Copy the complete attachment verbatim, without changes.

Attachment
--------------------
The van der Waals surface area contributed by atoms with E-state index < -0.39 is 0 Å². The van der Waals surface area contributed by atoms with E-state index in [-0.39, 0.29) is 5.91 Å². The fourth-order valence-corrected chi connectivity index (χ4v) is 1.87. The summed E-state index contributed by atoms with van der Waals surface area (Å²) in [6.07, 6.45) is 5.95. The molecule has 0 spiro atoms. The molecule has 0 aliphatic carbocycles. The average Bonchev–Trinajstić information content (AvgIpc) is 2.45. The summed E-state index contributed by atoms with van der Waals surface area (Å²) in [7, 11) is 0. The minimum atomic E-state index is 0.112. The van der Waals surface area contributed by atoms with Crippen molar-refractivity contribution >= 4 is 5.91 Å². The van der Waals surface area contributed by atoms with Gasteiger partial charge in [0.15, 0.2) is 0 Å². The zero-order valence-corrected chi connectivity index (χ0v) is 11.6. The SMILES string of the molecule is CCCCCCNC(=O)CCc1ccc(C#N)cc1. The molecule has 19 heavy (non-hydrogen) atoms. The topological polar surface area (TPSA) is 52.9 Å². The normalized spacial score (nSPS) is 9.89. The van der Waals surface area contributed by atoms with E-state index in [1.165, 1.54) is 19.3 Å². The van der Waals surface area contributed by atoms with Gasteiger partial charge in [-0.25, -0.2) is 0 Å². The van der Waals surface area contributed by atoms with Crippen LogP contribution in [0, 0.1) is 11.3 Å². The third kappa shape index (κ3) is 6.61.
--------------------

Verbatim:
The van der Waals surface area contributed by atoms with E-state index < -0.39 is 0 Å². The van der Waals surface area contributed by atoms with E-state index in [-0.39, 0.29) is 5.91 Å². The fourth-order valence-corrected chi connectivity index (χ4v) is 1.87. The summed E-state index contributed by atoms with van der Waals surface area (Å²) in [6.07, 6.45) is 5.95. The molecule has 0 spiro atoms. The molecule has 0 aliphatic carbocycles. The average Bonchev–Trinajstić information content (AvgIpc) is 2.45. The summed E-state index contributed by atoms with van der Waals surface area (Å²) in [7, 11) is 0. The minimum atomic E-state index is 0.112. The van der Waals surface area contributed by atoms with Crippen molar-refractivity contribution >= 4 is 5.91 Å². The van der Waals surface area contributed by atoms with Gasteiger partial charge in [0.15, 0.2) is 0 Å². The zero-order valence-corrected chi connectivity index (χ0v) is 11.6. The SMILES string of the molecule is CCCCCCNC(=O)CCc1ccc(C#N)cc1. The molecule has 19 heavy (non-hydrogen) atoms. The topological polar surface area (TPSA) is 52.9 Å². The normalized spacial score (nSPS) is 9.89. The van der Waals surface area contributed by atoms with E-state index in [1.165, 1.54) is 19.3 Å². The van der Waals surface area contributed by atoms with Gasteiger partial charge in [-0.25, -0.2) is 0 Å². The van der Waals surface area contributed by atoms with Crippen LogP contribution in [0, 0.1) is 11.3 Å². The third kappa shape index (κ3) is 6.61.